Project manager
Code generation
On-line demos
On-line evaluation


Requirements is the starting point of any project and is very often neglected because it is not formally expressed. Model driven development introduces high level diagrams such as Use cases and Sequence diagrams to help formalize the requirements written in natural language. These diagrams can be later re-used in the development process in order to check conformance to the requirements.

Use case diagram
A Use case diagram

Actors are identified as well as how they interact with the system.

HMSC diagram
A High Level MSC diagram

High level Message Sequence Chart editor allows to organize scenarios and define how they relate to one another: scenarios can be executed in parallel or in sequence.

Requirement as an MSC
A Sequence diagram

Sequence Diagrams or Message Sequence Charts provide a detailed description of a scenario. Each object, semaphore or task is seen as a line on the diagram where time flows from top to bottom. Key events in the system have a graphical representation such as :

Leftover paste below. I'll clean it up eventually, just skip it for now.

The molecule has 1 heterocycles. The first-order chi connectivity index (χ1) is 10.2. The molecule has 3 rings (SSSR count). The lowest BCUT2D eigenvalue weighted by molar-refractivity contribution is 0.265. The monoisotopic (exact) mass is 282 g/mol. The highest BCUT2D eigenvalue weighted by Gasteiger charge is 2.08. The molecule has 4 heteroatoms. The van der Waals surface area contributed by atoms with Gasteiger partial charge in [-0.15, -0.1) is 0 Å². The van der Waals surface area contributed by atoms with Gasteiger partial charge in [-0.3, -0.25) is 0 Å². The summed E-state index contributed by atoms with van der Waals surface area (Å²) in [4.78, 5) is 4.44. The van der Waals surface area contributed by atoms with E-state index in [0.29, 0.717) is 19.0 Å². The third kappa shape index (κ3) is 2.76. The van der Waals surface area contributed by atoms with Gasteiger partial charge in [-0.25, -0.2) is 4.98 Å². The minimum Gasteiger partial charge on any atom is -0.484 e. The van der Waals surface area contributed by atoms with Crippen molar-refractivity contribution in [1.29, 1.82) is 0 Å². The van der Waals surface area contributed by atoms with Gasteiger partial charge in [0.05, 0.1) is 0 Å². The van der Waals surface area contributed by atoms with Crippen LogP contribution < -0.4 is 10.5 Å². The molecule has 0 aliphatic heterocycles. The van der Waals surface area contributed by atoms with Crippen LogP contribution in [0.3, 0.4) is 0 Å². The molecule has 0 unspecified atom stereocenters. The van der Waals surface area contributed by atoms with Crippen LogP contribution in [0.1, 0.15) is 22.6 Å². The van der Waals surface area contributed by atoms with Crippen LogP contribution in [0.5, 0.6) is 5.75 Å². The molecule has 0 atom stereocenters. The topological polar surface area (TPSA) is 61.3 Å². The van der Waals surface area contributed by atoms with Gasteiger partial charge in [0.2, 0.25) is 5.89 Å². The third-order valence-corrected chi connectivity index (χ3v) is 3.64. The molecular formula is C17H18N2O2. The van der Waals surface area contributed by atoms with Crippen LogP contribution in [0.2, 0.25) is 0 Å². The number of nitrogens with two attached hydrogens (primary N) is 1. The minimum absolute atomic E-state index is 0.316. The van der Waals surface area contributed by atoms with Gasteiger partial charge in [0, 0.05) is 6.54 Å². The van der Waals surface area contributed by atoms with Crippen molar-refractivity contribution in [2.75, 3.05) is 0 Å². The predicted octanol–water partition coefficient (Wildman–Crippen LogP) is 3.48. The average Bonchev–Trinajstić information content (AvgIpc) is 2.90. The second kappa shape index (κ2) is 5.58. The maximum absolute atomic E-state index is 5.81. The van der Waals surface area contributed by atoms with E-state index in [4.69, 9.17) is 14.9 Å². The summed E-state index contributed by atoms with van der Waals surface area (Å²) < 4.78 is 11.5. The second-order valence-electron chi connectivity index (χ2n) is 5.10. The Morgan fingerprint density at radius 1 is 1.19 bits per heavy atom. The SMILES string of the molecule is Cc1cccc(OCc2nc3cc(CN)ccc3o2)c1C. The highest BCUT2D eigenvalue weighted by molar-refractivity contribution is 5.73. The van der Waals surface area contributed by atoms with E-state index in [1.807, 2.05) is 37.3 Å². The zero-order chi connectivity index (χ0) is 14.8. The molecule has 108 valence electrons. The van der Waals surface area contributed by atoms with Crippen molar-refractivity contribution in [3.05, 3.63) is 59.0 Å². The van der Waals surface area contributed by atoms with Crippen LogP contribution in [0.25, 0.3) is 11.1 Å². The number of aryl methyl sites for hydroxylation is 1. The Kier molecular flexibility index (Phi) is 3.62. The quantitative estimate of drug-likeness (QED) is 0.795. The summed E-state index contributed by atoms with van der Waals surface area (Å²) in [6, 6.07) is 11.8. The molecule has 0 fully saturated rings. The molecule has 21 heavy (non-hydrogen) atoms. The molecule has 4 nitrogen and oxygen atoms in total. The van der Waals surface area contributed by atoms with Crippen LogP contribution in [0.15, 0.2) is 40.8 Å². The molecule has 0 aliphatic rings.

• Internal states modification,
  • Inputs and outputs,
  • Timers manipulation,
  • Semaphores manipulations (take and give),
  • Task creation.
A Sequence Diagram can be used to specify a behaviour or to trace system execution.


Because the needs are very likely to evolve during the development process, it is important to be able to track the impact of any modification in the requirements. Real Time Developer Studio offers a bridge with traceability tools to handle requirements management.

Traceability information can be associated to any element of the Project Manager and exported to a traceability tool. An integration with Reqtify from TNI Software comes within our standard distribution.

RTDS requirement information

The RTDS Project appears in Reqtify.

RTDS in Reqtify

Class relations and architecture

Basic relations between actors can be sketched in a Class diagram.

Class diagram

Top level architecture of the system can be drafted as well as their interfaces.